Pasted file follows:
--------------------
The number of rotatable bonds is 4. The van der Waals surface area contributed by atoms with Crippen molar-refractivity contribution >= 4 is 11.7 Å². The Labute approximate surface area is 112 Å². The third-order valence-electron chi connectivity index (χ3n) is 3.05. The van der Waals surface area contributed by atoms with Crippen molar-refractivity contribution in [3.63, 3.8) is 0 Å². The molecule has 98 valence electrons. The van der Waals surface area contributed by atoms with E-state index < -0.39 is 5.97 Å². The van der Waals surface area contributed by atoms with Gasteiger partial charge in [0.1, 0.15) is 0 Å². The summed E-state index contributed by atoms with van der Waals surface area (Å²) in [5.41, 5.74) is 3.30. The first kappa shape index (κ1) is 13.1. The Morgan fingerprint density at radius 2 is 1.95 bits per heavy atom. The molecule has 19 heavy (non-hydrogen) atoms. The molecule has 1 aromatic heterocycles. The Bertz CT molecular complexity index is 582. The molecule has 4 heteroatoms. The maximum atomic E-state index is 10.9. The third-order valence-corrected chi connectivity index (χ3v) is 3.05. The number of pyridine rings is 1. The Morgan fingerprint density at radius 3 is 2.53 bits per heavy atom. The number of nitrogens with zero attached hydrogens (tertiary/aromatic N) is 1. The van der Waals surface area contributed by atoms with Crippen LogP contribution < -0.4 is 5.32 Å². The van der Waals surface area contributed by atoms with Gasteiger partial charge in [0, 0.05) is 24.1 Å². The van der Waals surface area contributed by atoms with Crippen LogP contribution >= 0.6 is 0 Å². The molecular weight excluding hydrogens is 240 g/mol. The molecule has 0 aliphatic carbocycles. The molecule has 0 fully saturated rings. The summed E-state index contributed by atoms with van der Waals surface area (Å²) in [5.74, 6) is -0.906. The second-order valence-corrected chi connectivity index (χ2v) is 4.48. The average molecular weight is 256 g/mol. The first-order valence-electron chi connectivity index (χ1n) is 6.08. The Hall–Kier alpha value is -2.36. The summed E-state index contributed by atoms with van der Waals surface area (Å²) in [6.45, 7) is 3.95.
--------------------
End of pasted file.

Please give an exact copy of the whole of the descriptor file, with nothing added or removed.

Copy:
The number of rotatable bonds is 4. The van der Waals surface area contributed by atoms with Crippen molar-refractivity contribution >= 4 is 11.7 Å². The Labute approximate surface area is 112 Å². The third-order valence-electron chi connectivity index (χ3n) is 3.05. The van der Waals surface area contributed by atoms with Crippen molar-refractivity contribution in [3.63, 3.8) is 0 Å². The molecule has 98 valence electrons. The van der Waals surface area contributed by atoms with E-state index < -0.39 is 5.97 Å². The van der Waals surface area contributed by atoms with Gasteiger partial charge in [0.1, 0.15) is 0 Å². The summed E-state index contributed by atoms with van der Waals surface area (Å²) in [5.41, 5.74) is 3.30. The first kappa shape index (κ1) is 13.1. The Morgan fingerprint density at radius 2 is 1.95 bits per heavy atom. The molecule has 19 heavy (non-hydrogen) atoms. The molecule has 1 aromatic heterocycles. The Bertz CT molecular complexity index is 582. The molecule has 4 heteroatoms. The maximum atomic E-state index is 10.9. The third-order valence-corrected chi connectivity index (χ3v) is 3.05. The number of pyridine rings is 1. The Morgan fingerprint density at radius 3 is 2.53 bits per heavy atom. The number of nitrogens with zero attached hydrogens (tertiary/aromatic N) is 1. The van der Waals surface area contributed by atoms with Crippen LogP contribution < -0.4 is 5.32 Å². The van der Waals surface area contributed by atoms with Gasteiger partial charge in [0, 0.05) is 24.1 Å². The van der Waals surface area contributed by atoms with Crippen LogP contribution >= 0.6 is 0 Å². The molecular weight excluding hydrogens is 240 g/mol. The molecule has 0 aliphatic carbocycles. The molecule has 0 fully saturated rings. The summed E-state index contributed by atoms with van der Waals surface area (Å²) in [5.74, 6) is -0.906. The second-order valence-corrected chi connectivity index (χ2v) is 4.48. The average molecular weight is 256 g/mol. The first-order valence-electron chi connectivity index (χ1n) is 6.08. The Hall–Kier alpha value is -2.36. The summed E-state index contributed by atoms with van der Waals surface area (Å²) in [6.45, 7) is 3.95.